Those of you familiar with St. Pete probably probably know about the Tramor, the beautiful (though quite neglected) 1920s Mediterranean Revival, complete with architectural details including a painted blue-sky ceiling, balconies and etched glass.
The downtown building once was a popular cafeteria open to the public. By the time I started working at the St. Petersburg Times, in 2003, the Tramor belonged to the paper, and was used as its cafeteria, open only to the staff. In recent years the cafeteria was shut down, and the Tramor was used simply to house four vending machines.
It bothered me to see such a pretty building being wasted like that, but the official word was that keeping it open wasn't economically viable. There were occasional rumors of selling or leasing the building, but nothing ever came through.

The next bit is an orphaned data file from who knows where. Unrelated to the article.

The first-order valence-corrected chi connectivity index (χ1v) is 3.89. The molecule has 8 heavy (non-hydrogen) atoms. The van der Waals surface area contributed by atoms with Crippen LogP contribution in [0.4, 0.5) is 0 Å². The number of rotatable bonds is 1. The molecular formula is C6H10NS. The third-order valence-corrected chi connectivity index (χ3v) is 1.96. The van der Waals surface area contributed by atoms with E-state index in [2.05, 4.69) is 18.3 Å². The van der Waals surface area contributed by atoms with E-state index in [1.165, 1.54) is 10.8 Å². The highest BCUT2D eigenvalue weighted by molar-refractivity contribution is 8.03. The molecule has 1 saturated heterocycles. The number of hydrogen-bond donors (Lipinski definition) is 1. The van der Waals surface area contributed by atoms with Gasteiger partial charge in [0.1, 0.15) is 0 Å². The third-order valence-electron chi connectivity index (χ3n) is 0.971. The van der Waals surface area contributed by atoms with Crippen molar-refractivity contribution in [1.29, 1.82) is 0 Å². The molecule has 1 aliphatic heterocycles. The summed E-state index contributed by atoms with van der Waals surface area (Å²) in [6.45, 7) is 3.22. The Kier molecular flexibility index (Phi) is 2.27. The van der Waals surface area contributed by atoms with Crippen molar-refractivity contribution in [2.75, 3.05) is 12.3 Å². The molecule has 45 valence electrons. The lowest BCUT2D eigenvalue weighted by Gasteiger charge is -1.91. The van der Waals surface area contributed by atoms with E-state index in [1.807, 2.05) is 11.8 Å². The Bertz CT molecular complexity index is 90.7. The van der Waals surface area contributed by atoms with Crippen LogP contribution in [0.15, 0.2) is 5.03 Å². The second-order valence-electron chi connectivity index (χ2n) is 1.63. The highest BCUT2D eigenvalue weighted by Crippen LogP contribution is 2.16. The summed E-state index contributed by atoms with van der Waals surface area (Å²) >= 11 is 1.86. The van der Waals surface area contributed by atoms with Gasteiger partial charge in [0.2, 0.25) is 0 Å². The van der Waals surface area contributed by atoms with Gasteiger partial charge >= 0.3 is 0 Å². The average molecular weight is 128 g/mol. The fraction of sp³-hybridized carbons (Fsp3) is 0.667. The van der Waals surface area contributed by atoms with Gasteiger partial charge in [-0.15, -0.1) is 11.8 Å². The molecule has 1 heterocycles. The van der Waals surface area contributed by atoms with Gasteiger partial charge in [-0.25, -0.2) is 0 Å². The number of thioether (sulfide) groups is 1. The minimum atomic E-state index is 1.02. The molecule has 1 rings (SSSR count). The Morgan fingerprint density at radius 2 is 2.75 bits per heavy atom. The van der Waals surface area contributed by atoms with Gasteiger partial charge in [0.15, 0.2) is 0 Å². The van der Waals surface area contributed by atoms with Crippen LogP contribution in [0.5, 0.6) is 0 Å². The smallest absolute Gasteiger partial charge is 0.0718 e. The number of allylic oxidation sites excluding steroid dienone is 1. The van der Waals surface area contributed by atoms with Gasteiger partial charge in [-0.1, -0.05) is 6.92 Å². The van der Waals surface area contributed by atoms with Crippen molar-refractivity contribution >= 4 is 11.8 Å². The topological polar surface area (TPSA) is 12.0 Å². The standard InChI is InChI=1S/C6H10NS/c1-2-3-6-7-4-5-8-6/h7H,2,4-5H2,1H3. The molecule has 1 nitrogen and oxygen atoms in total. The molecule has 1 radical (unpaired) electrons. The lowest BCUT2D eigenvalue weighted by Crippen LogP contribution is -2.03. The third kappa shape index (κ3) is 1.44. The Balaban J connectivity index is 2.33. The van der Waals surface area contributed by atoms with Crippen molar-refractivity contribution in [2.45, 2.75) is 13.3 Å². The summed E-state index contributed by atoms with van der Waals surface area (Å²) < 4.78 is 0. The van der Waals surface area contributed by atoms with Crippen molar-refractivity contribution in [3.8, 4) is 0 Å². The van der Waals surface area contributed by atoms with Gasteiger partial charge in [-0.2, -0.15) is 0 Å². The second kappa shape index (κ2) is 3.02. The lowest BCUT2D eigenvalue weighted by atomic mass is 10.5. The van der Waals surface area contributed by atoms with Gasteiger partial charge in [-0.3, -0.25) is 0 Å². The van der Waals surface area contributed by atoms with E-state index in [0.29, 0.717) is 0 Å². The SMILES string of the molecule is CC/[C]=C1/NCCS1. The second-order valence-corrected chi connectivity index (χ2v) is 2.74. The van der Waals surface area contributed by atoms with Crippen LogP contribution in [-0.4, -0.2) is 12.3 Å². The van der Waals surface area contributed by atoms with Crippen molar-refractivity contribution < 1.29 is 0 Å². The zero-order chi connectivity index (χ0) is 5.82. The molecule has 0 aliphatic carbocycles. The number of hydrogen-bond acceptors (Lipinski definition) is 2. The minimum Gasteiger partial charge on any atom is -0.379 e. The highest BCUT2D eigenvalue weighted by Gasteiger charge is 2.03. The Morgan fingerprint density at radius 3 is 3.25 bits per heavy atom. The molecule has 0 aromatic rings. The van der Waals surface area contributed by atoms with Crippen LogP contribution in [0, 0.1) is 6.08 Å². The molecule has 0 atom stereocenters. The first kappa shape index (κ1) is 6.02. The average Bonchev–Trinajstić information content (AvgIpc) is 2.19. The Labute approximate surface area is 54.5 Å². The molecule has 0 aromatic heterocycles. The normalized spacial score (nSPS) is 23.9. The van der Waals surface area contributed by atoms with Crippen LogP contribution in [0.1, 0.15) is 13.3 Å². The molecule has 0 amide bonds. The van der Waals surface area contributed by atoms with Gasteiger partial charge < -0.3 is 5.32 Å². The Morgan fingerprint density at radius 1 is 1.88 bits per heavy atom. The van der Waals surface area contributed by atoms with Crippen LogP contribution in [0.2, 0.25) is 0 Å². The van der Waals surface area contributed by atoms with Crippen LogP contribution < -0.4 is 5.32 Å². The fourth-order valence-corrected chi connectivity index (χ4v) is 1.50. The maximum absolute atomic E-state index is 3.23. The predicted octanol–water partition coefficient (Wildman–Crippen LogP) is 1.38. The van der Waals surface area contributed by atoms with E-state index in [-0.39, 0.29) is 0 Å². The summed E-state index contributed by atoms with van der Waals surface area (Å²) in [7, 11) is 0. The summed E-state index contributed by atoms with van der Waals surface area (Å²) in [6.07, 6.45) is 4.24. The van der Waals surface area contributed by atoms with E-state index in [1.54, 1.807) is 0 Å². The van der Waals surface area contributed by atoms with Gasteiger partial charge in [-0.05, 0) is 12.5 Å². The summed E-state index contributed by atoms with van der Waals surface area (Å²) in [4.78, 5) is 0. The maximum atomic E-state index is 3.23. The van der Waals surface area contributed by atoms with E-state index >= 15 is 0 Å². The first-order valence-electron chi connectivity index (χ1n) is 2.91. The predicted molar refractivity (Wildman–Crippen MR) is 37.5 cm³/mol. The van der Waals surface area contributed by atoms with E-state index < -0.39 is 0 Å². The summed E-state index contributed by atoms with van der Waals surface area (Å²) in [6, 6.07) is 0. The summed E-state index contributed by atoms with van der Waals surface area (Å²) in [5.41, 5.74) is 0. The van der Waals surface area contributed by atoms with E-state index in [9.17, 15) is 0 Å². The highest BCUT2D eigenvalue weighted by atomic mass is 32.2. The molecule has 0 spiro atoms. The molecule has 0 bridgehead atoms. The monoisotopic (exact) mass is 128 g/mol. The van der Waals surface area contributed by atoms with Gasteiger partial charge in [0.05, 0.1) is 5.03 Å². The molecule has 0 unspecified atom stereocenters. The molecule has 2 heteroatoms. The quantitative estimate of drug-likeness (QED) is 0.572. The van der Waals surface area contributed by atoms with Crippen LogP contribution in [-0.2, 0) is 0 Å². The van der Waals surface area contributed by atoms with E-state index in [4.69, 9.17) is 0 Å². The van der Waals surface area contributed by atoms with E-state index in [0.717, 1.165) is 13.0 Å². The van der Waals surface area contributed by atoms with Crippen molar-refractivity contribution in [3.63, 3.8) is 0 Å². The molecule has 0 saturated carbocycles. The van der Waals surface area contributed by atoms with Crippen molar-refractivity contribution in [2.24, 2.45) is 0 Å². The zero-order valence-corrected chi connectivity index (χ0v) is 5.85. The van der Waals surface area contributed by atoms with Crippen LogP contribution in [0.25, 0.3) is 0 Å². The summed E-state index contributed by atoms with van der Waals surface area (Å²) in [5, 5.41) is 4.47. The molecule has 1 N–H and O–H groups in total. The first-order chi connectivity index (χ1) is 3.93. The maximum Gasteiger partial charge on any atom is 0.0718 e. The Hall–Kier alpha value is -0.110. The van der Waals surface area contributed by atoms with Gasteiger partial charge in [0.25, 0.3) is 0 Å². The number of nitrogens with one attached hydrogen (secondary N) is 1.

I made it a point to stop into the Tramor every day, on the way into work, to grab a Diet Coke, admire the architecture and imagine the possibilities. I'd wonder why the Times didn't open it up as a community hall, a gathering place to inspire ideas and host discussions. Or turn it into a marketplace, where they could showcase local businesses and local artists.
On Thursday, Oct. 6, I walked up to the Tramor but didn't go in. I was running late and thought I'd first go into work, get settled in, then maybe go back down and grab a Diet Coke and daydream.
That all never happened, because as soon as I walked in I found out I had been laid off.
My daily visits to the Tramor have ended, but the daydreaming continues.
The focus, though, is no longer on the Times. Instead, I now imagine LocalShops1.com one day buying the Tramor and using it as a place to inspire ideas, host discussions, bring together businesses and artists ..
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Ester Venouziou, founder of LocalShops1.com and co-founder
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St. Petersburg Times layoffs